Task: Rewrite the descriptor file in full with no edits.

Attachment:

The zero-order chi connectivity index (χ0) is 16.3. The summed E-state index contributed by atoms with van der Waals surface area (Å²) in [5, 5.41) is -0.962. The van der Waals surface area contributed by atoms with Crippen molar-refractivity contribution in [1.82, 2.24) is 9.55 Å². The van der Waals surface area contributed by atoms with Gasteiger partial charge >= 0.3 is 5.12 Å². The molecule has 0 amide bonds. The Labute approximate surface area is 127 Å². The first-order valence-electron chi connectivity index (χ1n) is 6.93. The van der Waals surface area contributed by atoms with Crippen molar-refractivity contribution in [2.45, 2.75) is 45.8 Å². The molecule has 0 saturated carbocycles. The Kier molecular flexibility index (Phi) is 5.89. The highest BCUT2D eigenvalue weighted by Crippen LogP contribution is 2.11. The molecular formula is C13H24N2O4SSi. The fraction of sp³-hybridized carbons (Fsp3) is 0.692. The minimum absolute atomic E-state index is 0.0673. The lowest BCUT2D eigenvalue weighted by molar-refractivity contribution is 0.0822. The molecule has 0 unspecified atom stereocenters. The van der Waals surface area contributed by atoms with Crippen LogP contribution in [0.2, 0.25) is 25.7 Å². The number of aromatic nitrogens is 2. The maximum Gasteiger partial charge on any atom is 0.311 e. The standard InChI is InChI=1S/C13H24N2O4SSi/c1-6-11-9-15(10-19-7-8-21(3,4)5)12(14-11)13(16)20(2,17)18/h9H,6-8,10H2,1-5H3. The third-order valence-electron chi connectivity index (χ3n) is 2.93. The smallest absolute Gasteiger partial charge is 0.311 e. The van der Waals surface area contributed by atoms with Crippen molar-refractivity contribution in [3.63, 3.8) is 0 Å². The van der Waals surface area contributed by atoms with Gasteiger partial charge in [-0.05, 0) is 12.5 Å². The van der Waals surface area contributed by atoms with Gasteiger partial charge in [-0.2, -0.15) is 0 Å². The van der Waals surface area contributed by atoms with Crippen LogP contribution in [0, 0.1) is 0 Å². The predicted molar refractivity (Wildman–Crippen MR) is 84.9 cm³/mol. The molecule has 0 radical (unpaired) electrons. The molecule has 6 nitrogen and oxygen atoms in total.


The zero-order chi connectivity index (χ0) is 16.3. The summed E-state index contributed by atoms with van der Waals surface area (Å²) in [5, 5.41) is -0.962. The van der Waals surface area contributed by atoms with Crippen molar-refractivity contribution in [1.82, 2.24) is 9.55 Å². The van der Waals surface area contributed by atoms with Gasteiger partial charge >= 0.3 is 5.12 Å². The molecule has 0 amide bonds. The Labute approximate surface area is 127 Å². The first-order valence-electron chi connectivity index (χ1n) is 6.93. The van der Waals surface area contributed by atoms with Crippen molar-refractivity contribution in [2.45, 2.75) is 45.8 Å². The molecule has 0 saturated carbocycles. The Kier molecular flexibility index (Phi) is 5.89. The highest BCUT2D eigenvalue weighted by Crippen LogP contribution is 2.11. The molecular formula is C13H24N2O4SSi. The fraction of sp³-hybridized carbons (Fsp3) is 0.692. The minimum absolute atomic E-state index is 0.0673. The lowest BCUT2D eigenvalue weighted by molar-refractivity contribution is 0.0822. The molecule has 0 unspecified atom stereocenters. The van der Waals surface area contributed by atoms with Crippen LogP contribution in [0.2, 0.25) is 25.7 Å². The number of aromatic nitrogens is 2. The maximum Gasteiger partial charge on any atom is 0.311 e. The standard InChI is InChI=1S/C13H24N2O4SSi/c1-6-11-9-15(10-19-7-8-21(3,4)5)12(14-11)13(16)20(2,17)18/h9H,6-8,10H2,1-5H3. The third-order valence-electron chi connectivity index (χ3n) is 2.93. The smallest absolute Gasteiger partial charge is 0.311 e. The van der Waals surface area contributed by atoms with Crippen molar-refractivity contribution in [3.63, 3.8) is 0 Å². The van der Waals surface area contributed by atoms with Gasteiger partial charge in [-0.05, 0) is 12.5 Å². The van der Waals surface area contributed by atoms with Gasteiger partial charge in [-0.2, -0.15) is 0 Å². The van der Waals surface area contributed by atoms with Crippen LogP contribution in [0, 0.1) is 0 Å². The predicted molar refractivity (Wildman–Crippen MR) is 84.9 cm³/mol. The molecule has 0 radical (unpaired) electrons. The molecule has 6 nitrogen and oxygen atoms in total.